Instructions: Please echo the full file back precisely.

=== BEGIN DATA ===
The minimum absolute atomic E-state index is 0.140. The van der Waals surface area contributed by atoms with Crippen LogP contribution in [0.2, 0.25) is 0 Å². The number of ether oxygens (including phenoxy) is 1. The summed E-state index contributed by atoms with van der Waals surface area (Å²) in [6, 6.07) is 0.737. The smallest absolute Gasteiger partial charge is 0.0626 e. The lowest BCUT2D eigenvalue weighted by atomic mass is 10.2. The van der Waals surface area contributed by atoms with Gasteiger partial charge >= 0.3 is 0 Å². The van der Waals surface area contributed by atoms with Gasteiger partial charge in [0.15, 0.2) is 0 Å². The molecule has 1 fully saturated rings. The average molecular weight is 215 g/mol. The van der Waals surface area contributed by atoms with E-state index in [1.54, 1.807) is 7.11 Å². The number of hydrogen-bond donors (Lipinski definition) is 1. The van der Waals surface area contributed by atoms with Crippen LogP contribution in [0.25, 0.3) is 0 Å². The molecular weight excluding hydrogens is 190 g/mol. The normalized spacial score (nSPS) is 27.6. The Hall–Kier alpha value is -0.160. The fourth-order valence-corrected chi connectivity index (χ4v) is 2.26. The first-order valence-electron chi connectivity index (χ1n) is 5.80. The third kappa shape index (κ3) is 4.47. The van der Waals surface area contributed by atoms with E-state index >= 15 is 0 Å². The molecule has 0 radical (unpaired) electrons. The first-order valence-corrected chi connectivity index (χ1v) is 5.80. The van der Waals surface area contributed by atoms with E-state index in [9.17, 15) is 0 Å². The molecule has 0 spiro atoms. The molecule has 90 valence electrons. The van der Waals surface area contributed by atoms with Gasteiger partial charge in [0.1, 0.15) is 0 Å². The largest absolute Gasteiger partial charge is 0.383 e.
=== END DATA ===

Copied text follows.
The minimum absolute atomic E-state index is 0.140. The van der Waals surface area contributed by atoms with Crippen LogP contribution in [0.2, 0.25) is 0 Å². The number of ether oxygens (including phenoxy) is 1. The summed E-state index contributed by atoms with van der Waals surface area (Å²) in [6, 6.07) is 0.737. The smallest absolute Gasteiger partial charge is 0.0626 e. The lowest BCUT2D eigenvalue weighted by atomic mass is 10.2. The van der Waals surface area contributed by atoms with Gasteiger partial charge >= 0.3 is 0 Å². The van der Waals surface area contributed by atoms with Gasteiger partial charge in [0.15, 0.2) is 0 Å². The molecule has 1 fully saturated rings. The average molecular weight is 215 g/mol. The van der Waals surface area contributed by atoms with E-state index in [1.54, 1.807) is 7.11 Å². The number of hydrogen-bond donors (Lipinski definition) is 1. The van der Waals surface area contributed by atoms with Crippen LogP contribution in [0.25, 0.3) is 0 Å². The molecular weight excluding hydrogens is 190 g/mol. The normalized spacial score (nSPS) is 27.6. The Hall–Kier alpha value is -0.160. The fourth-order valence-corrected chi connectivity index (χ4v) is 2.26. The first-order valence-electron chi connectivity index (χ1n) is 5.80. The third kappa shape index (κ3) is 4.47. The van der Waals surface area contributed by atoms with E-state index >= 15 is 0 Å². The molecule has 0 radical (unpaired) electrons. The first-order valence-corrected chi connectivity index (χ1v) is 5.80. The van der Waals surface area contributed by atoms with E-state index in [9.17, 15) is 0 Å². The molecule has 0 spiro atoms. The molecule has 90 valence electrons. The van der Waals surface area contributed by atoms with Gasteiger partial charge in [0.1, 0.15) is 0 Å². The largest absolute Gasteiger partial charge is 0.383 e.